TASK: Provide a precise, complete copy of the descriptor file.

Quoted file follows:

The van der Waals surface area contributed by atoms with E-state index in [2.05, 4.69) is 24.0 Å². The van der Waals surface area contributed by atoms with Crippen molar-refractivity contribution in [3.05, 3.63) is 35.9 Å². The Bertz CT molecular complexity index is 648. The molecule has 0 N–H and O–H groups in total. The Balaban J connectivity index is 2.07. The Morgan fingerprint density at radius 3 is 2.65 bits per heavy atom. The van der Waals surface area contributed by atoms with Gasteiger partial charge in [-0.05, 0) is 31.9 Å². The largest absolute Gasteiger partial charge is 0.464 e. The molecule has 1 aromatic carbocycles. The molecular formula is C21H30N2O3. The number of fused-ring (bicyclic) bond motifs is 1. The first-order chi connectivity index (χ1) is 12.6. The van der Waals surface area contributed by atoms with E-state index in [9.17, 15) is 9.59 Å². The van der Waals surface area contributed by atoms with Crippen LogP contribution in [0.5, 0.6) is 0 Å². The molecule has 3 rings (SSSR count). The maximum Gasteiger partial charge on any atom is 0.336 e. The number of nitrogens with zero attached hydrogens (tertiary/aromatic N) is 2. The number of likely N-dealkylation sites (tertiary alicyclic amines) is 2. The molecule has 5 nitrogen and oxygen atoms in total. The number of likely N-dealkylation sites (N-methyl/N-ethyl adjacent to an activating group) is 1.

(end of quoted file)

The van der Waals surface area contributed by atoms with E-state index in [2.05, 4.69) is 24.0 Å². The van der Waals surface area contributed by atoms with Crippen molar-refractivity contribution in [3.05, 3.63) is 35.9 Å². The Bertz CT molecular complexity index is 648. The molecule has 0 N–H and O–H groups in total. The Balaban J connectivity index is 2.07. The Morgan fingerprint density at radius 3 is 2.65 bits per heavy atom. The van der Waals surface area contributed by atoms with Gasteiger partial charge in [-0.05, 0) is 31.9 Å². The largest absolute Gasteiger partial charge is 0.464 e. The molecule has 1 aromatic carbocycles. The molecular formula is C21H30N2O3. The number of fused-ring (bicyclic) bond motifs is 1. The first-order chi connectivity index (χ1) is 12.6. The van der Waals surface area contributed by atoms with E-state index in [9.17, 15) is 9.59 Å². The van der Waals surface area contributed by atoms with Crippen LogP contribution in [0.5, 0.6) is 0 Å². The molecule has 3 rings (SSSR count). The maximum Gasteiger partial charge on any atom is 0.336 e. The number of nitrogens with zero attached hydrogens (tertiary/aromatic N) is 2. The number of likely N-dealkylation sites (tertiary alicyclic amines) is 2. The molecule has 5 nitrogen and oxygen atoms in total. The number of likely N-dealkylation sites (N-methyl/N-ethyl adjacent to an activating group) is 1.